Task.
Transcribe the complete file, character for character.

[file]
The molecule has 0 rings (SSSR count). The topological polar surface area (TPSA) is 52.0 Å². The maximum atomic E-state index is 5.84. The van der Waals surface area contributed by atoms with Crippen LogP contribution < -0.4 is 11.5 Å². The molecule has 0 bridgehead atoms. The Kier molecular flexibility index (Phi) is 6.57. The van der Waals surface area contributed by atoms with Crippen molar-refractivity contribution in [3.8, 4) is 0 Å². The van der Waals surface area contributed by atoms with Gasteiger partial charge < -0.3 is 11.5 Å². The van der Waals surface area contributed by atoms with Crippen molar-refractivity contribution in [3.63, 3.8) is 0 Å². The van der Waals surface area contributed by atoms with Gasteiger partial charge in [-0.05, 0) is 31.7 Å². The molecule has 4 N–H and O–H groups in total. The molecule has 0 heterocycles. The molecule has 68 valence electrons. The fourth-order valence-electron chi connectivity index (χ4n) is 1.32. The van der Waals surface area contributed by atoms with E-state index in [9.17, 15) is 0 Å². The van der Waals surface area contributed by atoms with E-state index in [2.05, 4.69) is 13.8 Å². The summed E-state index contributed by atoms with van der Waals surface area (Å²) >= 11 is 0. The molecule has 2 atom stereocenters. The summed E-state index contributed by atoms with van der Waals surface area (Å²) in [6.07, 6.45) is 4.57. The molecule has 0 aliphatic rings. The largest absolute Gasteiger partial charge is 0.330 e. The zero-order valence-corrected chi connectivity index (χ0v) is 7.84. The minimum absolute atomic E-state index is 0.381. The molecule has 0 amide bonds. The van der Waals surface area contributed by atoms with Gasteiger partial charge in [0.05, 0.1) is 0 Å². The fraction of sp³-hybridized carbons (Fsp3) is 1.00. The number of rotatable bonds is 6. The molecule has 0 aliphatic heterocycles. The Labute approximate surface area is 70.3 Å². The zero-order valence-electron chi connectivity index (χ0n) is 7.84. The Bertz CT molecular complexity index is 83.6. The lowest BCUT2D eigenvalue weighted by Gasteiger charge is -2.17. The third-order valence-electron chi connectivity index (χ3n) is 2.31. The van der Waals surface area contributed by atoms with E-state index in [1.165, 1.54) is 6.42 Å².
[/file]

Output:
The molecule has 0 rings (SSSR count). The topological polar surface area (TPSA) is 52.0 Å². The maximum atomic E-state index is 5.84. The van der Waals surface area contributed by atoms with Crippen LogP contribution < -0.4 is 11.5 Å². The molecule has 0 bridgehead atoms. The Kier molecular flexibility index (Phi) is 6.57. The van der Waals surface area contributed by atoms with Crippen molar-refractivity contribution in [3.8, 4) is 0 Å². The van der Waals surface area contributed by atoms with Gasteiger partial charge < -0.3 is 11.5 Å². The van der Waals surface area contributed by atoms with Crippen molar-refractivity contribution in [3.63, 3.8) is 0 Å². The van der Waals surface area contributed by atoms with Gasteiger partial charge in [-0.05, 0) is 31.7 Å². The molecule has 4 N–H and O–H groups in total. The molecule has 0 heterocycles. The molecule has 68 valence electrons. The fourth-order valence-electron chi connectivity index (χ4n) is 1.32. The van der Waals surface area contributed by atoms with E-state index in [9.17, 15) is 0 Å². The van der Waals surface area contributed by atoms with E-state index in [2.05, 4.69) is 13.8 Å². The summed E-state index contributed by atoms with van der Waals surface area (Å²) >= 11 is 0. The molecule has 2 atom stereocenters. The summed E-state index contributed by atoms with van der Waals surface area (Å²) in [6.07, 6.45) is 4.57. The molecule has 0 aliphatic rings. The largest absolute Gasteiger partial charge is 0.330 e. The zero-order valence-corrected chi connectivity index (χ0v) is 7.84. The minimum absolute atomic E-state index is 0.381. The molecule has 0 amide bonds. The van der Waals surface area contributed by atoms with Gasteiger partial charge in [0.05, 0.1) is 0 Å². The fraction of sp³-hybridized carbons (Fsp3) is 1.00. The number of rotatable bonds is 6. The molecule has 0 aliphatic heterocycles. The Labute approximate surface area is 70.3 Å². The zero-order valence-electron chi connectivity index (χ0n) is 7.84. The Bertz CT molecular complexity index is 83.6. The lowest BCUT2D eigenvalue weighted by Gasteiger charge is -2.17. The third-order valence-electron chi connectivity index (χ3n) is 2.31. The van der Waals surface area contributed by atoms with E-state index in [1.165, 1.54) is 6.42 Å².